To measure stiffness of the second knuckle joint, the study's 10 male subjects slowly pushed a pressure transducer, with clenched fists or with fingers bent but the fist unclenched. Researchers measured the force and also how much the index finger flexed.
Force transfer from fingers to the thumb also was measured, but in this case the subjects got in a one-handed pushup position, with their knuckles pushing down on a block placed on a different force transducer.
The second and third experiments found that buttressing provided by the human fist increased the stiffness of the knuckle joint fourfold (or reduced flexing fourfold), and also doubled the ability of the fingers to transmit punching force, mainly due to the force transferred from the fingers to the thumb when the fist is clenched.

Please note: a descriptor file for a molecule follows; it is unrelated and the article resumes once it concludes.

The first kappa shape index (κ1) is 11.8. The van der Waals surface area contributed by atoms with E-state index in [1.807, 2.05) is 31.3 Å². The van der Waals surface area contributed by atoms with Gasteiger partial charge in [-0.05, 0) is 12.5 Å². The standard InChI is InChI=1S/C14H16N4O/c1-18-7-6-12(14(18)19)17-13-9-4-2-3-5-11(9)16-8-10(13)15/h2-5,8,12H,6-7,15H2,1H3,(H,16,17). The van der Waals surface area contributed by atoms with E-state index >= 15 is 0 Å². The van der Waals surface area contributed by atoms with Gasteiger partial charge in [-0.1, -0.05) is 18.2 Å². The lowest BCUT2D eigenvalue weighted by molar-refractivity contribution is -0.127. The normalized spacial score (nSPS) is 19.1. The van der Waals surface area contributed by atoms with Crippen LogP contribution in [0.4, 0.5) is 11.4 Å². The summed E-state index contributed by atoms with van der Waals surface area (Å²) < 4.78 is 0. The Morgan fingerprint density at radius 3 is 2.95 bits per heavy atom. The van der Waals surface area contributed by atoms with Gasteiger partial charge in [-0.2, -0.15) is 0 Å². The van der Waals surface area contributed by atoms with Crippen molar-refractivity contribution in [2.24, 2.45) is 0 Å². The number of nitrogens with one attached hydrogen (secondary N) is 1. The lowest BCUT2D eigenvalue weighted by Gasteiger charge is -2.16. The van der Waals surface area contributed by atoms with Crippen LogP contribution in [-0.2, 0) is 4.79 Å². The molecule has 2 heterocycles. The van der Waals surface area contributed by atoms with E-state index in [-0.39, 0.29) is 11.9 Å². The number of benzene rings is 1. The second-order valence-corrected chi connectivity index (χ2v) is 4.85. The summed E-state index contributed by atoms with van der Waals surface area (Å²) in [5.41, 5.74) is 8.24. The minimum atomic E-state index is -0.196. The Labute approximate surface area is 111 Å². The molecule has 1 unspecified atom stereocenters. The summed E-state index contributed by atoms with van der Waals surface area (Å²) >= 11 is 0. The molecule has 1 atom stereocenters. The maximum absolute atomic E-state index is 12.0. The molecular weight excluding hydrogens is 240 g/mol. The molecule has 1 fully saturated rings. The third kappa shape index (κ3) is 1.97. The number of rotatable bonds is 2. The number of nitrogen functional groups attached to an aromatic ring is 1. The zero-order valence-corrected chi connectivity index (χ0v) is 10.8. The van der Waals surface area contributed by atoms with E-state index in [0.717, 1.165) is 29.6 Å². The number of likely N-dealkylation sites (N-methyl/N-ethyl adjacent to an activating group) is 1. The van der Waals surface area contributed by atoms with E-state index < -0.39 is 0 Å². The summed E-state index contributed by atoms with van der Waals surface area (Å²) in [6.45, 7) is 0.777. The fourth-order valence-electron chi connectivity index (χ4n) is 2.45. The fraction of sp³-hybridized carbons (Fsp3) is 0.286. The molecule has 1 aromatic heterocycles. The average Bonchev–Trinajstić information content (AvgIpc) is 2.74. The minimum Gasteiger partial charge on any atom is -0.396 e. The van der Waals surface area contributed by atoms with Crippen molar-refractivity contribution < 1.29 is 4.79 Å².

"Because the experiments show the proportions of the human hand provide a performance advantage when striking with a fist, we suggest that the proportions of our hands resulted, in part, from selection to improve fighting performance," Carrier says.
Carrier notes that besides dexterity and aggression, a third theory to explain the proportions of human hands also may be true: Natural selection for walking and running among human ancestors led to shorter toes and a longer big toe -- and the responsible genes also led to shorter fingers and longer thumbs.
How Selection Favored Fists and Aggression
Apes' elongated fingers and hands evolved so they could climb trees.
"The standard argument is that once our ancestors came out of the trees, the selection for climbing was gone, so selection for manipulation became dominant, and that's what changed the shape of our ancestors' hands," Carrier says. "Human-like hand proportions appear in the fossil record at the same time our ancestors started walking upright 4 million to 5 million years ago. An alternative possible explanation is that we stood up on two legs and evolved these hand proportions to beat each other."